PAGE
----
WDM (Wavelength Division Multiplexing) is a technology that multiplexes several signals over a single optical fiber by optical carriers of different wavelength, using light from a laser or a LED. This can take greater advantage of the enormous bandwidth of optical fiber has. WDM systems are popular in fiber optic network because they allow to expand the capacity of the network without laying more fiber. Capacity of a given link can be expanded by simply upgrading the multiplexer and demultiplexer at each end. By using WDM and optical amplifiers, they can accommodate several generations of technology development in their optical infrastructure without having to overhaul the backbone network.
CWDM is short for Coarse wavelength division multiplexing while DWDM is short for Dense wavelength division multiplexing. In general, a CWDM (coarse WDM) MUX/DEMUX deals with small numbers of wavelengths, typically eight, but with large spans between wavelengths (spaced typically at around 20nm). A DWDM (dense WDM) MUX/DEMUX deals with narrower wavelength spans (as small as 0.8nm, 0.4nm or even 0.2nm), and can accommodate 40, 80, or even 160 wavelengths.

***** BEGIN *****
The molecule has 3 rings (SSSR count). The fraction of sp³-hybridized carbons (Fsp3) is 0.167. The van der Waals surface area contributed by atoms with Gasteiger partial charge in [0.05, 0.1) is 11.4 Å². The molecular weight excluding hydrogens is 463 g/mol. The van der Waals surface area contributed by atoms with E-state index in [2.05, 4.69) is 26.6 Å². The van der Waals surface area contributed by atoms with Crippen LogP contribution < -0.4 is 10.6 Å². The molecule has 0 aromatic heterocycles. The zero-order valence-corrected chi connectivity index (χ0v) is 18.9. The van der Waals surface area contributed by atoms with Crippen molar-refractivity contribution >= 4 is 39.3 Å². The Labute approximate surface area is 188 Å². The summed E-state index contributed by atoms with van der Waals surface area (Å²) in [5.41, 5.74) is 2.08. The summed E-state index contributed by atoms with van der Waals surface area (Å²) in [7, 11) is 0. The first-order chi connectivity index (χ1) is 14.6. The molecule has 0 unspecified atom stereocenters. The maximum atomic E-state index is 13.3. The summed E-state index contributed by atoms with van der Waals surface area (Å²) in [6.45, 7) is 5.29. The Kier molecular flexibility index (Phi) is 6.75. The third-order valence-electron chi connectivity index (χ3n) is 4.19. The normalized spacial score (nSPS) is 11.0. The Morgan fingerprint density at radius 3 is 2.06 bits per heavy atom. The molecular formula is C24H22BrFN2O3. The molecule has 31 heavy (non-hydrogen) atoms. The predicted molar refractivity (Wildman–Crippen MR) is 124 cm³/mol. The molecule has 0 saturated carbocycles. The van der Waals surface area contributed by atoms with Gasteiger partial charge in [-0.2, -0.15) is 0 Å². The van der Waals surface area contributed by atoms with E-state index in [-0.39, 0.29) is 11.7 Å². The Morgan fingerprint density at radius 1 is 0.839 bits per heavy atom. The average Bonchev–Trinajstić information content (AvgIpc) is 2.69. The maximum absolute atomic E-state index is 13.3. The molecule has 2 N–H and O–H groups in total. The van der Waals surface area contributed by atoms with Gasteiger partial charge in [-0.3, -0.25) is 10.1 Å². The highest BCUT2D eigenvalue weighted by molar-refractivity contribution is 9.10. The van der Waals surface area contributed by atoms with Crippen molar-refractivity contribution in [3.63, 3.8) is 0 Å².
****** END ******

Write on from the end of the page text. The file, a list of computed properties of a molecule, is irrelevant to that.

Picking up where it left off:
Metropolitan networks or MAN (Metropolitan Area Network) are networks that cover areas of a city or nearby cities that interface between access networks and backbone transport over long distances. The needs of these networks are typically scalability, low cost, flexibility, robustness, transparency and bandwidth relatively high and tailored to the client. The demand for transport capacity in the metropolitan area is growing due to the introduction of services and applications with high consumption of bandwidth. This need for bandwidth in the metropolitan network a few years ago raised a great interest in WDM (Wavelength Division Multiplexing), as well as the transparency inherent in this technology is well suited to this environment, characterized by the need to integrate a wide range of clients, services and protocols. However, these systems did not meet expectations at any time, mainly because they had a very high cost and did not allow a rapid return on investment in their acquisition and deployment. However, the maturity of the technology have been realized WDM systems tailored specifically to the metropolitan area, offering high bandwidth at relatively low cost. Within the family of WDM technology, the most economically competitive over short distances is the CWDM (Coarse WDM). CWDM technology benefits from lower cost of optical components associated with a lower-tech, although limited in capacity and distance, is well suited to the needs of enterprise networks and metropolitan short distance.